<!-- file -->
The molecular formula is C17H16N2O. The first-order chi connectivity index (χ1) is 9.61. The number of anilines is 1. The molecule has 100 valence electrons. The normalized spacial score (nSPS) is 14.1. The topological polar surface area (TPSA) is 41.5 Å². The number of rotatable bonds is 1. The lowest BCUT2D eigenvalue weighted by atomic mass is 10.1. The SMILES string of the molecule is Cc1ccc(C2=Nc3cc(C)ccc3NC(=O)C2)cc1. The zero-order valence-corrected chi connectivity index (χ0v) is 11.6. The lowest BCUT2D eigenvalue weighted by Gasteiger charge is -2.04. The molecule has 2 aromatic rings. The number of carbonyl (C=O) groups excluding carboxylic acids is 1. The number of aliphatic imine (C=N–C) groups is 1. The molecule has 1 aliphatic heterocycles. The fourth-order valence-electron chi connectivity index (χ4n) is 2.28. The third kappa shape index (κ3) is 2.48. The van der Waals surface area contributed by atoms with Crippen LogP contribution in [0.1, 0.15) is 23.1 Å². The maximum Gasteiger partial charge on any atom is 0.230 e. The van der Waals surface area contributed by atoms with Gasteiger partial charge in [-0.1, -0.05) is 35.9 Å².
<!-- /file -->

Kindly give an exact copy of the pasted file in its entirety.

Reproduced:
The molecular formula is C17H16N2O. The first-order chi connectivity index (χ1) is 9.61. The number of anilines is 1. The molecule has 100 valence electrons. The normalized spacial score (nSPS) is 14.1. The topological polar surface area (TPSA) is 41.5 Å². The number of rotatable bonds is 1. The lowest BCUT2D eigenvalue weighted by atomic mass is 10.1. The SMILES string of the molecule is Cc1ccc(C2=Nc3cc(C)ccc3NC(=O)C2)cc1. The zero-order valence-corrected chi connectivity index (χ0v) is 11.6. The lowest BCUT2D eigenvalue weighted by Gasteiger charge is -2.04. The molecule has 2 aromatic rings. The number of carbonyl (C=O) groups excluding carboxylic acids is 1. The number of aliphatic imine (C=N–C) groups is 1. The molecule has 1 aliphatic heterocycles. The fourth-order valence-electron chi connectivity index (χ4n) is 2.28. The third kappa shape index (κ3) is 2.48. The van der Waals surface area contributed by atoms with Crippen LogP contribution in [0.1, 0.15) is 23.1 Å². The maximum Gasteiger partial charge on any atom is 0.230 e. The van der Waals surface area contributed by atoms with Gasteiger partial charge in [-0.1, -0.05) is 35.9 Å².